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DRPS : Course Catalogue : School of Law : Law

Postgraduate Course: Regulation of autonomous systems: the law of robotics (LAWS11338)

Course Outline
SchoolSchool of Law CollegeCollege of Arts, Humanities and Social Sciences
Credit level (Normal year taken)SCQF Level 11 (Postgraduate)
Course typeOnline Distance Learning AvailabilityNot available to visiting students
SCQF Credits20 ECTS Credits10
SummaryThe course introduces students to the legal and wider regulatory issues raised by the increasing use of automated and autonomous devices in all fields of life. As we increasingly allow machines to make decisions for us, this raises significant problems for our legal concepts of liability, responsibility and legal personhood. Since robots rely on sensors to perform their tasks, they also raise issues of data protection and privacy.

The course discusses amongst other applications the regulatory issues of care/companion robots in a medical setting, self-driving cars and the automated city; and military applications such as drones. The course covers both embodied artificial intelligent systems ("robots") and non-embodied devices ("autonomous agents"). Legal ramifications of these technologies are studied also with a view on their political, economic and ethical implications. To address the legal issues raised by robot mobility, special attention will be given to efforts to create an international legal regime or at least to harmonise existing national approaches. In this context, students will be particularly encouraged to contribute their experience with their home jurisdiction to the debate.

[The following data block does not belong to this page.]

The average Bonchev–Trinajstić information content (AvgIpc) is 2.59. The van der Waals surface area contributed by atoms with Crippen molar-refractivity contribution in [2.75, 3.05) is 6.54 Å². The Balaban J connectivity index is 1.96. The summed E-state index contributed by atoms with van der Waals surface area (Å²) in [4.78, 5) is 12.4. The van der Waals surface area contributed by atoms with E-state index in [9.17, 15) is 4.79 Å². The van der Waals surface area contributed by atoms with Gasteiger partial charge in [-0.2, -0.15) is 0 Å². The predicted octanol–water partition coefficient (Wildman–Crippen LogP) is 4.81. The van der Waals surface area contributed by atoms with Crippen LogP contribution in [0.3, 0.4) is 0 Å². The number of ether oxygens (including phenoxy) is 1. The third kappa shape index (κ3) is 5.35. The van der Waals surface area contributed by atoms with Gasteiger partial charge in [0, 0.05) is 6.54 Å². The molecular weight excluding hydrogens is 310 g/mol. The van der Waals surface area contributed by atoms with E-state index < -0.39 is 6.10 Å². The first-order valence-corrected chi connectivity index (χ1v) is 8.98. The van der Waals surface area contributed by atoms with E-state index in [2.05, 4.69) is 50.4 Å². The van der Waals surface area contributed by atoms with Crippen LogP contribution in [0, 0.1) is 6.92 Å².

In addition to gaining a deeper understanding of the specific legal issues that are created by a number of particularly important applications of robotics and autonomous agent technology, students will also acquire a generic understanding of the types of problems that are raised by autonomous technologies for the theory of regulation. They will gain an understanding of the limits of regulation by law and the ability to evaluate comparatively other modes of regulation for a given problem.

The aims of this course are to:

1. broaden understanding of the legal issues created by autonomous technologies, and an awareness of the range of legal issues that are affected;

2. provide extensive knowledge of existing legal responses, both through legislation and relevant case law;

3. enhance knowledge of legislative initiatives and reform proposals both nationally and internationally;

4. provide extensive, detailed and critical knowledge of the legal issues created by one or more applications of autonomous technologies for law and legal regulation;

5. provide a rigorous understanding of the interaction between economic, psychological, political , societal and ethical issues that regulators face when dealing with autonomous technologies;

6. improve understanding of the different modes of regulation that are available for regulators tackling autonomous technologies, and their interaction; and:

7. provide critical awareness of emerging issues that are likely to require legal solutions in the near future.
Course description 1. Robots, autonomous agents and the law: a historical introduction
2. The science of robotics: basic concepts and ideas
3. Machine imitating man: an introduction to Artificial Intelligence
4. Unembodied AIs and private law: automated contract formation, online auctions and virtual companies